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What to Know About Liquid Sugar (Sugary Drinks)

Reviewed by Poonam Sachdev on November 11, 2021

Sugary beverages like soft drinks carry many risks for obesity, diabetes, and metabolic syndromes. Below, you'll find out more about liquid sugar's impact on your health and how you can cut back on sugary drinks. 

What Is Liquid Sugar?

Liquid sugar is found in sugar-sweetened beverages, including: 

  • Soda and cola 
  • Tonic
  • Fruit punch 
  • Lemonade
  • Sweetened powdered drinks 
  • Sports and energy drinks

Sugar-sweetened beverages can be sweetened by any of the following forms of added sugars: 

  • Corn syrup
  • Dextrose
  • Fructose
  • Lactose
  • Glucose 
  • Sucrose 
  • High-fructose corn syrup
  • Honey
  • Molasses 
  • Brown sugar 
  • Raw sugar

How Much Sugar Should You Have a Day?

If you're regularly drinking sugary drinks, you're likely consuming way too much sugar. On average, Americans consume 22 teaspoons of added sugar daily. That equals an extra 350 calories from liquid sugar. 

The American Heart Association (AHA) recommends only about six teaspoons of sugar each day for most women and nine teaspoons of sugar daily for most men. Added sugars have no nutritional benefit. You can look on the nutrition label for added sugars, but this can be difficult when sugars go by many different names. The law requires the Nutrition Facts Label to list grams of sugar in each product, but sugary drinks can get past this requirement with other added sweeteners. 

How Do Sugar-Sweetened Drinks Impact Health?

Liquid sugars added to drinks carry a significant risk for causing metabolic syndrome, a collection of risk factors that includes high blood pressure and high blood sugars. This may be because of how fructose is metabolized. Studies have shown that fruit juice, for instance, increases your risk for weight gain and insulin resistance compared to natural fruits.

There are other health problems that can be caused by drinking too many sugary drinks: 

Weight gain: By drinking sugar-sweetened beverages, you’re likely to compound the calories in your drink with more calories at a later meal. Sugary drinks don’t give you the same full feeling or satisfaction that a meal of the same calorie amount would give you. Some studies have shown that liquid sugar and even calorie-free sugar substitutes can act as an appetite stimulant.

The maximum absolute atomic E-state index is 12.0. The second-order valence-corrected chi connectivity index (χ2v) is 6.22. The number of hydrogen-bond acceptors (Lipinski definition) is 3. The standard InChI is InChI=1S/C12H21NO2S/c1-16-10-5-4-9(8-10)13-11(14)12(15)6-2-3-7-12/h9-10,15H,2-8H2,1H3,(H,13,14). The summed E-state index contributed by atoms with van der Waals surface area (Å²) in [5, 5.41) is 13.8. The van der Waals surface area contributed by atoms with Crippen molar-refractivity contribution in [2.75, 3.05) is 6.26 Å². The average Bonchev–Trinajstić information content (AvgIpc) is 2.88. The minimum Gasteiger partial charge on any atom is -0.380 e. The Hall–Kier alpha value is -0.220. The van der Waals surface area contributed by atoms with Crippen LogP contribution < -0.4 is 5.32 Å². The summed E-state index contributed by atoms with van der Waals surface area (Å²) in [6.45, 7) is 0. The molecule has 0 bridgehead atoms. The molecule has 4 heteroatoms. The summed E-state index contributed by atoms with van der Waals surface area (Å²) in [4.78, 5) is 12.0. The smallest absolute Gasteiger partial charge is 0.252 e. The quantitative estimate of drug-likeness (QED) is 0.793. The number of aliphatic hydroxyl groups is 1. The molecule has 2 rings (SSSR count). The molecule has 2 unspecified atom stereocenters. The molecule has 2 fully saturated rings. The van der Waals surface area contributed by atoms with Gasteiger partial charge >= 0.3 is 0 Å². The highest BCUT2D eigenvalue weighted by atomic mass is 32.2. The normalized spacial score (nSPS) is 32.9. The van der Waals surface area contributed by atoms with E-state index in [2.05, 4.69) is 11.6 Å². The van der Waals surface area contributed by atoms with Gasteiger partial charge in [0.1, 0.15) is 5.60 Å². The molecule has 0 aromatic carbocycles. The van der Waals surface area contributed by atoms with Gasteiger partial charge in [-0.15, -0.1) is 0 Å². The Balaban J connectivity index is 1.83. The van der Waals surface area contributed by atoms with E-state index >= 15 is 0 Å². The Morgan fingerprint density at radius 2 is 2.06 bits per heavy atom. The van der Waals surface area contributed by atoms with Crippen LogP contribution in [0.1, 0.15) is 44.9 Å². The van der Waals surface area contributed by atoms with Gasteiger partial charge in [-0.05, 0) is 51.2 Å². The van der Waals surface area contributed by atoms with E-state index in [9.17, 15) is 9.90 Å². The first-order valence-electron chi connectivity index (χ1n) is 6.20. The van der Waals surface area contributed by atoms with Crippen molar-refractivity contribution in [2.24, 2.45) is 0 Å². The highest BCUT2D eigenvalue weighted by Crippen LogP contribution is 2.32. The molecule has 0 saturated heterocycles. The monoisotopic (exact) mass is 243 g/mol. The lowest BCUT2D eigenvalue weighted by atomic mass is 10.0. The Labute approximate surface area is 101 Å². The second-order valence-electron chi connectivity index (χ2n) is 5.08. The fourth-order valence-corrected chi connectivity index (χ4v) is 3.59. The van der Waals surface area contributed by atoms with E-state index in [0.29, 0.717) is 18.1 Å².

Type 2 diabetes: If you drink more than one to two cans of sugary drinks a day, you have a 26% higher risk of developing type 2 diabetes than those who don’t drink sugary drinks. There’s a lot of evidence that shows how sugar-sweetened beverages are linked to developing diabetes. Young adults and Asians are at a higher risk.  

Heart disease. Drinking one can of a sugar-sweetened drink per day increased the risk of a heart attack in men by 20% when compared to the risk for men who rarely drink sugary drinks. People who drink more sugary drinks are also more likely to weigh more and have a less healthy diet. This can increase overall risk of heart disease

Liver disease. Liquid sugar is absorbed into your blood more quickly. This brings your body’s vital organs, like your pancreas and liver, more sugar than they can handle. This overload of sugar can increase your risk for liver disease. Your body’s response to that much sugar is to make more triglycerides, which end up getting stored in your liver or put into your bloodstream and could line your arteries.  

Premature death. One long-term study looked at the effects sugary beverages had on people in the U.S. People who drank more sugary drinks had a higher risk of early death from many causes. Drinking two or more drinks per day with added sugar increases your risk for premature death by 21%.

How Do I Cut Back on Sugary Drinks?

Giving up sugar-sweetened beverages can be hard to do at first. Start transitioning to healthy alternatives slowly. It would be best if you didn't try to give up sugary drinks all at once. Some alternatives include: 

  • Water with lemon, lime, cucumber, or watermelon slices 
  • Sparkling water or another low-calorie beverage
  • Unsweetened ice tea with decaf or herbal tea bags 
  • Low-calorie hot chocolate and low-fat milk as a treat

Find ways to make these alternatives work for you. You may not like the taste of plain water or seltzer, so try to compromise and find healthy drinks you do enjoy. 

 Giving up sugary drinks can help you reduce your risk for chronic diseases and other illnesses. 

Show Sources

SOURCES:

CDC: “Get the Facts: Sugar-Sweetened Beverages and Consumption.”

Department of Health: “Sugar-Sweetened Beverages.”

Harvard School of Public Health: “Added Sugar in the Diet,” “Sugary Drinks.”

Obesity (Silver Spring): “Are Liquid Sugars Different from Solid Sugar in Their Ability to Cause Metabolic Syndrome?"

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